Bolts take Rashawn Slater in January 2021 LA Chargers mock draft
With their fourth-round pick, the LA Chargers select…
Blazing speed. Anthony Schwartz might just be the fastest receiver in this draft. It wouldn’t shock me if he rose up draft boards following his pro day. At the same time, he won’t get media eyes on an NFL Combine 40, so it’s hard to judge draft stock.
I wouldn’t say he’s quite as fast as Tyreek Hill generally speaking, but his deep speed is damn close. There aren’t too many players in the NFL that can run end arounds like Schwartz either.
Jalen Guyton and Tyron Johnson are certainly still in the picture for the Chargers going forward, but Schwartz’s athleticism is on a different level. His skill set is just a nice complement for Keenan Allen’s route running and Mike Williams jump-ball ability.
Statistically, he didn’t have a major explosion at Auburn, but that’s also the case for many burners in college. GM’s and scouts should be looking less at production and more at how he can fit into the offense. Even with that being said, Schwartz had quality production. 54 receptions in 10 2020 games for 636 yards and three touchdowns isn’t too shabby at all.
Where Schwartz needs to develop is his route running between 5-10 yards. He’s not quite as reliant on the deep ball as he used to be. Schwartz averaged 11.8 yards per reception in 2020 compared to 16.2 in his freshman season.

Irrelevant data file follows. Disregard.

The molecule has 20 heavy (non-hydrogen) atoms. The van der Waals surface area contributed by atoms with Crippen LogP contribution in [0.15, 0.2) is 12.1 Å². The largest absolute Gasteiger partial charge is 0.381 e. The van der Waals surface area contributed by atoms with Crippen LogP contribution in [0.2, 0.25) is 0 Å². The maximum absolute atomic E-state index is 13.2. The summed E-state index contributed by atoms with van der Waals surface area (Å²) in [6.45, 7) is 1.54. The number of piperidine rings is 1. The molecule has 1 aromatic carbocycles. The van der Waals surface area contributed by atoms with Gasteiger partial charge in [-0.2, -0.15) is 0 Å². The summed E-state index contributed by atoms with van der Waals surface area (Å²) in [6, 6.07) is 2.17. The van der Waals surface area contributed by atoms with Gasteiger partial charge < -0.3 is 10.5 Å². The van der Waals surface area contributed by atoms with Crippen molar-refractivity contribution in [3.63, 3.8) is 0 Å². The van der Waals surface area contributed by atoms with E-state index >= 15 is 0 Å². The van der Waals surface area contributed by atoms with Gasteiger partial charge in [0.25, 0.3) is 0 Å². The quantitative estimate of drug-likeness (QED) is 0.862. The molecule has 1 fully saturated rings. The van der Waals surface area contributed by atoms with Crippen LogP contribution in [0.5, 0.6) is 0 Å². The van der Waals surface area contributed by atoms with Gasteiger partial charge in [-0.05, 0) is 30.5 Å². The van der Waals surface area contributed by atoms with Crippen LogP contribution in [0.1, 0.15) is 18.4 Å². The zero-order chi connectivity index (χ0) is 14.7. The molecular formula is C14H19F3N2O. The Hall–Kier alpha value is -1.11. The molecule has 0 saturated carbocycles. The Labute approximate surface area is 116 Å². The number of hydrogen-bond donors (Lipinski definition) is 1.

In an AFC West arms race, it’s not hard to see the Auburn wideout being the Chargers’ answer to Hill.
With their fifth-round pick, the LA Chargers select…
Thomas Graham is an Oregon cornerback that I actually mocked to the Chargers in my January mock draft last year. He wanted to return for his senior season but opted out in September when the status of the PAC-12 playing the season was in serious limbo.
Ultimately, I’m not sure how much his stock could’ve really moved if he did play in the abbreviated season. In my initial 2020 mock, Graham was picked 133rd.
Graham is likely a few years away from contributing in a big way on the outside. He’s a good enough athlete to do what’s required of him in a Staley defense. The run game is where he has to become more precise in terms of tackling. Other than that though, his ball skills and pass defense are above average for someone going in the fifth round.
It really did feel like he was going to take his game to the next level and become a third or fourth-round pick if he had played this season. Taking advantage of his opt-out in terms of draft value would be smart for the Chargers, even if he’s a year or two away from being pro-ready.
Graham played in an Oregon hybrid 3-4, which isn’t too far off from what Staley wants to do defensively.